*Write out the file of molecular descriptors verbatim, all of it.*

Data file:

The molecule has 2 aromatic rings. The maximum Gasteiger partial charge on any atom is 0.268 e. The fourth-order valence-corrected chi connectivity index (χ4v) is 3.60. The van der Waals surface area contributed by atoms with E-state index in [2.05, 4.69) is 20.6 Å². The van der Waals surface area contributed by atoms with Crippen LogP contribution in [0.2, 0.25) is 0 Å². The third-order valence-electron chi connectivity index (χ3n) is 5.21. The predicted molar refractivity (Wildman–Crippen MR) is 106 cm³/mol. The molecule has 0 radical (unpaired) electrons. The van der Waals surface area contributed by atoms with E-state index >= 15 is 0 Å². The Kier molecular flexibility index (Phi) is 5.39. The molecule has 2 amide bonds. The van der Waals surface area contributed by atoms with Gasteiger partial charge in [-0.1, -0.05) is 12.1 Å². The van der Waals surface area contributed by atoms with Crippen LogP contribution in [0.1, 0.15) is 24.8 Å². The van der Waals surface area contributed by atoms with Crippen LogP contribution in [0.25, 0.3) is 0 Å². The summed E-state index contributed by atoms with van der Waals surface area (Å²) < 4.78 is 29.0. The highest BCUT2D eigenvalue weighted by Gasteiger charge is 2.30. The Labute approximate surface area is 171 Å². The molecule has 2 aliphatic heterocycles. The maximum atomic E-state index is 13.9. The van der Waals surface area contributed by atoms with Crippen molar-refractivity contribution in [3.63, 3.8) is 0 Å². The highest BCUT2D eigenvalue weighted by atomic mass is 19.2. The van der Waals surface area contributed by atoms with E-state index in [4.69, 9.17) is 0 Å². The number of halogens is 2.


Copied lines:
The molecule has 2 aromatic rings. The maximum Gasteiger partial charge on any atom is 0.268 e. The fourth-order valence-corrected chi connectivity index (χ4v) is 3.60. The van der Waals surface area contributed by atoms with E-state index in [2.05, 4.69) is 20.6 Å². The van der Waals surface area contributed by atoms with Crippen LogP contribution in [0.2, 0.25) is 0 Å². The third-order valence-electron chi connectivity index (χ3n) is 5.21. The predicted molar refractivity (Wildman–Crippen MR) is 106 cm³/mol. The molecule has 0 radical (unpaired) electrons. The van der Waals surface area contributed by atoms with E-state index >= 15 is 0 Å². The Kier molecular flexibility index (Phi) is 5.39. The molecule has 2 amide bonds. The van der Waals surface area contributed by atoms with Gasteiger partial charge in [-0.1, -0.05) is 12.1 Å². The van der Waals surface area contributed by atoms with Crippen LogP contribution in [0.1, 0.15) is 24.8 Å². The van der Waals surface area contributed by atoms with Crippen LogP contribution in [0.25, 0.3) is 0 Å². The summed E-state index contributed by atoms with van der Waals surface area (Å²) < 4.78 is 29.0. The highest BCUT2D eigenvalue weighted by Gasteiger charge is 2.30. The Labute approximate surface area is 171 Å². The molecule has 2 aliphatic heterocycles. The maximum atomic E-state index is 13.9. The van der Waals surface area contributed by atoms with Crippen molar-refractivity contribution in [3.63, 3.8) is 0 Å². The highest BCUT2D eigenvalue weighted by atomic mass is 19.2. The van der Waals surface area contributed by atoms with E-state index in [4.69, 9.17) is 0 Å². The number of halogens is 2.